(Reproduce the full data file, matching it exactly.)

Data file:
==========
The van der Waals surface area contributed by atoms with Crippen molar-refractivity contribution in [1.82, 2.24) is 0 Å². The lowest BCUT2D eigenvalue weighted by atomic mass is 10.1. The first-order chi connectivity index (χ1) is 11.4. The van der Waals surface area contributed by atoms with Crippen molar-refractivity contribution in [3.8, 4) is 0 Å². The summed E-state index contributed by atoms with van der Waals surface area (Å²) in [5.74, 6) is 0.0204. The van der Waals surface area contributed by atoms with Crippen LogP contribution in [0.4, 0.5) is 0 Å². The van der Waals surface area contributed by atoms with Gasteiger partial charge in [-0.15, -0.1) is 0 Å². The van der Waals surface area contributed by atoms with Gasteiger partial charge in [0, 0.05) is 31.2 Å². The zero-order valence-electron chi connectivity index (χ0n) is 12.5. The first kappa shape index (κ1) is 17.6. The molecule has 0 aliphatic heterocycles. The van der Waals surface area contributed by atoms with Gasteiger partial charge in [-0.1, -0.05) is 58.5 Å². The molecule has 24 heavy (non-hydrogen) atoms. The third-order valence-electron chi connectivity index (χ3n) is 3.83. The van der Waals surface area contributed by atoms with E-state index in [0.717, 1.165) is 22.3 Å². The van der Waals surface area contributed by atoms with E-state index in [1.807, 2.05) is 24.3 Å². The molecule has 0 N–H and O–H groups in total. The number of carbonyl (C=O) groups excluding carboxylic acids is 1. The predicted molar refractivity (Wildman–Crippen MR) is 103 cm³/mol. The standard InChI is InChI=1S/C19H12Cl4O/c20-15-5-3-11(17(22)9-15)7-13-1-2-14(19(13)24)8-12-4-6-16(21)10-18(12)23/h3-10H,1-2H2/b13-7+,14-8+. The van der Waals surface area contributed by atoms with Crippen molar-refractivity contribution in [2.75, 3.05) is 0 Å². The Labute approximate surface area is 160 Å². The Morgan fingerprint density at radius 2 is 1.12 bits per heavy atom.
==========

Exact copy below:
The van der Waals surface area contributed by atoms with Crippen molar-refractivity contribution in [1.82, 2.24) is 0 Å². The lowest BCUT2D eigenvalue weighted by atomic mass is 10.1. The first-order chi connectivity index (χ1) is 11.4. The van der Waals surface area contributed by atoms with Crippen molar-refractivity contribution in [3.8, 4) is 0 Å². The summed E-state index contributed by atoms with van der Waals surface area (Å²) in [5.74, 6) is 0.0204. The van der Waals surface area contributed by atoms with Crippen LogP contribution in [0.4, 0.5) is 0 Å². The van der Waals surface area contributed by atoms with Gasteiger partial charge in [-0.15, -0.1) is 0 Å². The van der Waals surface area contributed by atoms with Gasteiger partial charge in [0, 0.05) is 31.2 Å². The zero-order valence-electron chi connectivity index (χ0n) is 12.5. The first kappa shape index (κ1) is 17.6. The molecule has 0 aliphatic heterocycles. The van der Waals surface area contributed by atoms with Gasteiger partial charge in [-0.1, -0.05) is 58.5 Å². The molecule has 24 heavy (non-hydrogen) atoms. The third-order valence-electron chi connectivity index (χ3n) is 3.83. The van der Waals surface area contributed by atoms with E-state index in [0.717, 1.165) is 22.3 Å². The van der Waals surface area contributed by atoms with E-state index in [1.807, 2.05) is 24.3 Å². The molecule has 0 N–H and O–H groups in total. The number of carbonyl (C=O) groups excluding carboxylic acids is 1. The predicted molar refractivity (Wildman–Crippen MR) is 103 cm³/mol. The standard InChI is InChI=1S/C19H12Cl4O/c20-15-5-3-11(17(22)9-15)7-13-1-2-14(19(13)24)8-12-4-6-16(21)10-18(12)23/h3-10H,1-2H2/b13-7+,14-8+. The van der Waals surface area contributed by atoms with Crippen molar-refractivity contribution in [2.75, 3.05) is 0 Å². The Labute approximate surface area is 160 Å². The Morgan fingerprint density at radius 2 is 1.12 bits per heavy atom.